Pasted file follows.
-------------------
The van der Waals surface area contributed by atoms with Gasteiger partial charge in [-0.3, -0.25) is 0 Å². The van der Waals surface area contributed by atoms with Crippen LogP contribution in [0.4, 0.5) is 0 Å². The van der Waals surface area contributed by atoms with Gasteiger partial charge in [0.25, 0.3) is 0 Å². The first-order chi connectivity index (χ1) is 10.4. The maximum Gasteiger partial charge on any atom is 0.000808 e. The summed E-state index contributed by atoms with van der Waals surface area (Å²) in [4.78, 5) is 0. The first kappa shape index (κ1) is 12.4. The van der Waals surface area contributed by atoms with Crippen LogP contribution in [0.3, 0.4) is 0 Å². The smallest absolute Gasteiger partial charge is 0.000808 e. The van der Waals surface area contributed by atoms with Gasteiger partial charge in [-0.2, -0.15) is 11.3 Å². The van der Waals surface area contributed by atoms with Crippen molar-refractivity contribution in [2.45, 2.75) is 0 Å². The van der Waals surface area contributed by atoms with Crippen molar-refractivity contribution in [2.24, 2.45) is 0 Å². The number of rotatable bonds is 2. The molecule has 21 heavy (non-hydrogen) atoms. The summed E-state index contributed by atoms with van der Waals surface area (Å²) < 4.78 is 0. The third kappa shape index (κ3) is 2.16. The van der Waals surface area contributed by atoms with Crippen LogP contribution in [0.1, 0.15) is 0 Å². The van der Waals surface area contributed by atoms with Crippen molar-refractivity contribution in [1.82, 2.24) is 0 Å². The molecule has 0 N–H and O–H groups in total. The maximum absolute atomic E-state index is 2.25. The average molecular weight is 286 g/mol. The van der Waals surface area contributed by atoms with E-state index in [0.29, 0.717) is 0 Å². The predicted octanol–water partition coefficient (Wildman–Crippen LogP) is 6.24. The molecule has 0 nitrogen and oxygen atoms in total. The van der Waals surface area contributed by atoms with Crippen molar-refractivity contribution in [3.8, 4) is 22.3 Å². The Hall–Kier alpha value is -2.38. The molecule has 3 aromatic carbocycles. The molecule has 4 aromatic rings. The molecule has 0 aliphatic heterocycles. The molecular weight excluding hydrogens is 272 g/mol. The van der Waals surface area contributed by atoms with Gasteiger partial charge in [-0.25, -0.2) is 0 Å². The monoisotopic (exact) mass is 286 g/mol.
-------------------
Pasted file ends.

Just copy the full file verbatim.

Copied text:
The van der Waals surface area contributed by atoms with Gasteiger partial charge in [-0.3, -0.25) is 0 Å². The van der Waals surface area contributed by atoms with Crippen LogP contribution in [0.4, 0.5) is 0 Å². The van der Waals surface area contributed by atoms with Gasteiger partial charge in [0.25, 0.3) is 0 Å². The first-order chi connectivity index (χ1) is 10.4. The maximum Gasteiger partial charge on any atom is 0.000808 e. The summed E-state index contributed by atoms with van der Waals surface area (Å²) in [4.78, 5) is 0. The first kappa shape index (κ1) is 12.4. The van der Waals surface area contributed by atoms with Crippen LogP contribution in [0.3, 0.4) is 0 Å². The smallest absolute Gasteiger partial charge is 0.000808 e. The van der Waals surface area contributed by atoms with Gasteiger partial charge in [-0.2, -0.15) is 11.3 Å². The van der Waals surface area contributed by atoms with Crippen molar-refractivity contribution in [2.45, 2.75) is 0 Å². The van der Waals surface area contributed by atoms with Crippen molar-refractivity contribution in [2.24, 2.45) is 0 Å². The number of rotatable bonds is 2. The molecule has 21 heavy (non-hydrogen) atoms. The summed E-state index contributed by atoms with van der Waals surface area (Å²) < 4.78 is 0. The third kappa shape index (κ3) is 2.16. The van der Waals surface area contributed by atoms with Crippen LogP contribution in [0.1, 0.15) is 0 Å². The van der Waals surface area contributed by atoms with Crippen molar-refractivity contribution in [1.82, 2.24) is 0 Å². The molecule has 0 N–H and O–H groups in total. The maximum absolute atomic E-state index is 2.25. The average molecular weight is 286 g/mol. The van der Waals surface area contributed by atoms with E-state index in [0.29, 0.717) is 0 Å². The predicted octanol–water partition coefficient (Wildman–Crippen LogP) is 6.24. The molecule has 0 nitrogen and oxygen atoms in total. The van der Waals surface area contributed by atoms with Crippen molar-refractivity contribution in [3.8, 4) is 22.3 Å². The Hall–Kier alpha value is -2.38. The molecule has 3 aromatic carbocycles. The molecule has 4 aromatic rings. The molecule has 0 aliphatic heterocycles. The molecular weight excluding hydrogens is 272 g/mol. The van der Waals surface area contributed by atoms with Gasteiger partial charge in [-0.25, -0.2) is 0 Å². The monoisotopic (exact) mass is 286 g/mol.